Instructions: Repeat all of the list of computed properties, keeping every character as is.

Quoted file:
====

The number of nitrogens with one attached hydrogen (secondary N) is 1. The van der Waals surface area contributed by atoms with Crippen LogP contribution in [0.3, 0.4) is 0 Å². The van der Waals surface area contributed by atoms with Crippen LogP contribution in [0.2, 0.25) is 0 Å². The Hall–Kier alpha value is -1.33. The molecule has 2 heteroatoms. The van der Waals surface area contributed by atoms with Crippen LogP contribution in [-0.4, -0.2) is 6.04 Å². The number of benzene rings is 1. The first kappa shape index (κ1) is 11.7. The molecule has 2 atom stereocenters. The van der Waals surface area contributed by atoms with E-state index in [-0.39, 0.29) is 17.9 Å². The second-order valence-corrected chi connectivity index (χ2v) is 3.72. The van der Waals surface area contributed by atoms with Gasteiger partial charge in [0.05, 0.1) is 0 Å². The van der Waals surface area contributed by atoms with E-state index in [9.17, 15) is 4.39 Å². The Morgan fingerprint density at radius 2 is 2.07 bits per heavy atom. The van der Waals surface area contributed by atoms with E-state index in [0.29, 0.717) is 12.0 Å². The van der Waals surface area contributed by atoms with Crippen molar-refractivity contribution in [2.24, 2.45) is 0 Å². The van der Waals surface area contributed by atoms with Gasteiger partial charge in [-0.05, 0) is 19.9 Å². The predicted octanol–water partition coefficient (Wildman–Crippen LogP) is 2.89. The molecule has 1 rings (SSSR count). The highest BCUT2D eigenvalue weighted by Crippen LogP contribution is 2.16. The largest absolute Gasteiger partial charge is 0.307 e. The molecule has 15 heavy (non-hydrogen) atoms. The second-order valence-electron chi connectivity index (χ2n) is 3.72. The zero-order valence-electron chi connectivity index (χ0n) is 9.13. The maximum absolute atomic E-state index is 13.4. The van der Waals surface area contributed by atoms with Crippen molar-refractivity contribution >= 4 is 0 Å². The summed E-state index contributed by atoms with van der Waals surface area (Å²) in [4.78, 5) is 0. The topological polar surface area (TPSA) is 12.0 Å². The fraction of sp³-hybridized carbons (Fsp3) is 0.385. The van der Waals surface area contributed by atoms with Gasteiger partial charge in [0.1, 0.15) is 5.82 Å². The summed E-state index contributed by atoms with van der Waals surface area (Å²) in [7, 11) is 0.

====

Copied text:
The number of nitrogens with one attached hydrogen (secondary N) is 1. The van der Waals surface area contributed by atoms with Crippen LogP contribution in [0.3, 0.4) is 0 Å². The van der Waals surface area contributed by atoms with Crippen LogP contribution in [0.2, 0.25) is 0 Å². The Hall–Kier alpha value is -1.33. The molecule has 2 heteroatoms. The van der Waals surface area contributed by atoms with Crippen LogP contribution in [-0.4, -0.2) is 6.04 Å². The number of benzene rings is 1. The first kappa shape index (κ1) is 11.7. The molecule has 2 atom stereocenters. The van der Waals surface area contributed by atoms with E-state index in [-0.39, 0.29) is 17.9 Å². The second-order valence-corrected chi connectivity index (χ2v) is 3.72. The van der Waals surface area contributed by atoms with Gasteiger partial charge in [0.05, 0.1) is 0 Å². The van der Waals surface area contributed by atoms with E-state index in [9.17, 15) is 4.39 Å². The Morgan fingerprint density at radius 2 is 2.07 bits per heavy atom. The van der Waals surface area contributed by atoms with E-state index in [0.29, 0.717) is 12.0 Å². The van der Waals surface area contributed by atoms with Crippen molar-refractivity contribution in [2.24, 2.45) is 0 Å². The van der Waals surface area contributed by atoms with Gasteiger partial charge in [-0.05, 0) is 19.9 Å². The predicted octanol–water partition coefficient (Wildman–Crippen LogP) is 2.89. The molecule has 1 rings (SSSR count). The highest BCUT2D eigenvalue weighted by Crippen LogP contribution is 2.16. The largest absolute Gasteiger partial charge is 0.307 e. The molecule has 15 heavy (non-hydrogen) atoms. The second-order valence-electron chi connectivity index (χ2n) is 3.72. The zero-order valence-electron chi connectivity index (χ0n) is 9.13. The maximum absolute atomic E-state index is 13.4. The van der Waals surface area contributed by atoms with Crippen molar-refractivity contribution >= 4 is 0 Å². The summed E-state index contributed by atoms with van der Waals surface area (Å²) in [4.78, 5) is 0. The topological polar surface area (TPSA) is 12.0 Å². The fraction of sp³-hybridized carbons (Fsp3) is 0.385. The van der Waals surface area contributed by atoms with Gasteiger partial charge in [0.1, 0.15) is 5.82 Å². The summed E-state index contributed by atoms with van der Waals surface area (Å²) in [7, 11) is 0.